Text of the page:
Still, one may ask why the Federal Reserve felt compelled to boost the federal funds rate at the end of last year. Our assessment is that Fed officials wanted to signal to the markets that the emergency conditions that prevailed after the financial crises were over and the economy is now functioning normally. Going forward, Fed officials have been clear that they will proceed cautiously in raising interest rates and that any further hikes will be data dependent, and they will also be mindful of conditions abroad. Whereas the consensus among Fed officials (based on projections they make at FOMC meetings) is that the funds rate will rise by a full percentage point in 2016, our own take is that the funds rate will rise by 50-75 basis points, which is in line with market expectations.
Another consideration is that financial conditions are generally supportive of the economy, although conditions tightened somewhat last year. Thus, even though the Fed has begun to raise interest rates, short-term rates are still near record lows while intermediate and long-term bond yields remain unusually low. The U.S. stock market also is near record highs, and household net worth has reached an all-time high of $85 trillion, reflecting the recovery in the stock market and the housing market. The strength of the U.S. dollar has both positive and negative effects, as it benefits U.S. households by boosting purchasing power while it hurts U.S. exporters and detracts from overseas profits of U.S. multinationals.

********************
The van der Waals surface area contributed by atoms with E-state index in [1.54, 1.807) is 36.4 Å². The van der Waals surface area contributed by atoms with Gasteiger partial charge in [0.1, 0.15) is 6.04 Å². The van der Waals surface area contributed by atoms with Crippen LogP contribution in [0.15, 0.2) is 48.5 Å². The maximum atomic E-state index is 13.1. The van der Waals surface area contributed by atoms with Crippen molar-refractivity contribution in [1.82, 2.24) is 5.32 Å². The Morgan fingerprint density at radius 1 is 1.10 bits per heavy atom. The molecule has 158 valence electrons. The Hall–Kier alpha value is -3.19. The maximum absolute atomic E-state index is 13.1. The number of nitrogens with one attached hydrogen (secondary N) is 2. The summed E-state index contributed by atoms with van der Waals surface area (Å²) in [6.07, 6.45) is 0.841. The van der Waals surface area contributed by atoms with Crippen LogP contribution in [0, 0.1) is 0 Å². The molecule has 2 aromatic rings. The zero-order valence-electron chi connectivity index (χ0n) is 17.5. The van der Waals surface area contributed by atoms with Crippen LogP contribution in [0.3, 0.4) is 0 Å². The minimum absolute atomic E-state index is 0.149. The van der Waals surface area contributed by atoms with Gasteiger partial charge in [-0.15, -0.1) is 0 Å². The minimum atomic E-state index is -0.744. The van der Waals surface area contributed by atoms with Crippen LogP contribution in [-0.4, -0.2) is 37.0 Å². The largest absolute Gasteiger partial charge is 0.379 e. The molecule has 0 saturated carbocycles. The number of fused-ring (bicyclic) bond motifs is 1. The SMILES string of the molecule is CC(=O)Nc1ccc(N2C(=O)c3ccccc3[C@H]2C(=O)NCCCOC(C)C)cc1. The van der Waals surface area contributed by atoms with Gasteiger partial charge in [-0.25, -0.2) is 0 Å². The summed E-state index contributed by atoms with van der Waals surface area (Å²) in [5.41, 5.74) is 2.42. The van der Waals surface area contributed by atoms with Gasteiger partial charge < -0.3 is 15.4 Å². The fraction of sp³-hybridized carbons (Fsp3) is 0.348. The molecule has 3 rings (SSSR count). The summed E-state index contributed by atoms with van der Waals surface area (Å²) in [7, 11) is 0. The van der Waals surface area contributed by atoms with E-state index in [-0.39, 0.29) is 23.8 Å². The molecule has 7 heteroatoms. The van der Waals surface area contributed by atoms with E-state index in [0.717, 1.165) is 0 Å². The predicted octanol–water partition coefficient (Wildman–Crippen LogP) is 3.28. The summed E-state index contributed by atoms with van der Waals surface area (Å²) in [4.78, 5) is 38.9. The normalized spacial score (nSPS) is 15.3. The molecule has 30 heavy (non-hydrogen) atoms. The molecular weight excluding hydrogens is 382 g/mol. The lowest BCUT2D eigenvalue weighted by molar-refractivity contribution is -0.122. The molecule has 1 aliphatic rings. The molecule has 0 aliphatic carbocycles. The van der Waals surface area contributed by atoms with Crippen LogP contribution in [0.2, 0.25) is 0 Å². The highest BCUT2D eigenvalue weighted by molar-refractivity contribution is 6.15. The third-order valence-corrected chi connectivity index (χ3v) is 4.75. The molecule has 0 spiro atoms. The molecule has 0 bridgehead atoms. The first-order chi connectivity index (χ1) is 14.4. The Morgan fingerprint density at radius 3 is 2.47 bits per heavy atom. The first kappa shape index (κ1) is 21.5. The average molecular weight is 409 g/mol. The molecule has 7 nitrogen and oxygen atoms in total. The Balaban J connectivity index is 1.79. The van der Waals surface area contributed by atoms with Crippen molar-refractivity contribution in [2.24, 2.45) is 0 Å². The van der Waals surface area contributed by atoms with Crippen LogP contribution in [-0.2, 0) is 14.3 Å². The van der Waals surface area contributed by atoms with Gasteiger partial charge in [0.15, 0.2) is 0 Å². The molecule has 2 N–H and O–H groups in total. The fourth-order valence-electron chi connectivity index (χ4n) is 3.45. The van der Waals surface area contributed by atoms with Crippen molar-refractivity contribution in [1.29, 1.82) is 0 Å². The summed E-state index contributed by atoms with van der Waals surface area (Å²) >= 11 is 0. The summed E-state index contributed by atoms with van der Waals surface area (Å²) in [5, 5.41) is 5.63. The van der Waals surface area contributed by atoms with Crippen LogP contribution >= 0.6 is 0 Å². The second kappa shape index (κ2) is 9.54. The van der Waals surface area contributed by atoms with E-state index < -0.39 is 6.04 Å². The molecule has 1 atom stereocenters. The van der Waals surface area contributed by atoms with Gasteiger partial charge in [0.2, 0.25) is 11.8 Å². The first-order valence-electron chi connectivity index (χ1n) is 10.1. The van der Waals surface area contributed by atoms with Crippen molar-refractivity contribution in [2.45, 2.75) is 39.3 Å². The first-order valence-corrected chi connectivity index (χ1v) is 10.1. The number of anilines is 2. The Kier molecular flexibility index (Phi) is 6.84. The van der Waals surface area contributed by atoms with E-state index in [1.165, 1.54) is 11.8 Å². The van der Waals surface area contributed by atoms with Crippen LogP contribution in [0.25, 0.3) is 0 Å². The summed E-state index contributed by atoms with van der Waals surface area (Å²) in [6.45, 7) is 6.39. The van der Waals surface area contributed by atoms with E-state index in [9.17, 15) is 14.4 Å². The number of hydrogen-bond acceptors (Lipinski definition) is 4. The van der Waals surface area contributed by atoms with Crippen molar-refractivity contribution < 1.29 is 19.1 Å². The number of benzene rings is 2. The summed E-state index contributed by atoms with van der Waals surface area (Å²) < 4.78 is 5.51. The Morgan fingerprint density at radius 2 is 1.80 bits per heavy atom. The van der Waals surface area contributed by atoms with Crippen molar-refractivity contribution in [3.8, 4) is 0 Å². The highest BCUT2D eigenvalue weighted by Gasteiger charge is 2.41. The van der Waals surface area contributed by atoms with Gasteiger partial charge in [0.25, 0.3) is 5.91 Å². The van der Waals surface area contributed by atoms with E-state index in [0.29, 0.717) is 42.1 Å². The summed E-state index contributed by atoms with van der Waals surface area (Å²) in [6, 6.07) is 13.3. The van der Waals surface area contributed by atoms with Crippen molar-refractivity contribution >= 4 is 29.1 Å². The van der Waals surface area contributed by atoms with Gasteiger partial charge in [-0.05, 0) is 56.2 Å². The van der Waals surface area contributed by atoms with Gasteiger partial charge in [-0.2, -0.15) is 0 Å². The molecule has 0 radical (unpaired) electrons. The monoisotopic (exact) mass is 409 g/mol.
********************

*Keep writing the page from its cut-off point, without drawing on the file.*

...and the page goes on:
The main area where conditions have deteriorated is in credit markets. While credit is still available on favorable terms to highly-rated companies, those in the energy and materials space have been adversely impacted by declines in prices of oil and raw materials, and yields on bonds that are below investment grade have spiked. The outlook for the high-yield sector will be primarily influenced by default rates, and whether they exceed or fall short of expectations that are priced into markets. Currently, markets are pricing in default rates for energy/mining companies to rise about 20% in 2016, while those for non-energy companies will approach 4%. In setting monetary policy, therefore, we believe that the Fed will take market conditions into account, as the transmission mechanism for monetary policy since the onset of the 2008 financial crisis has mainly been through financial markets.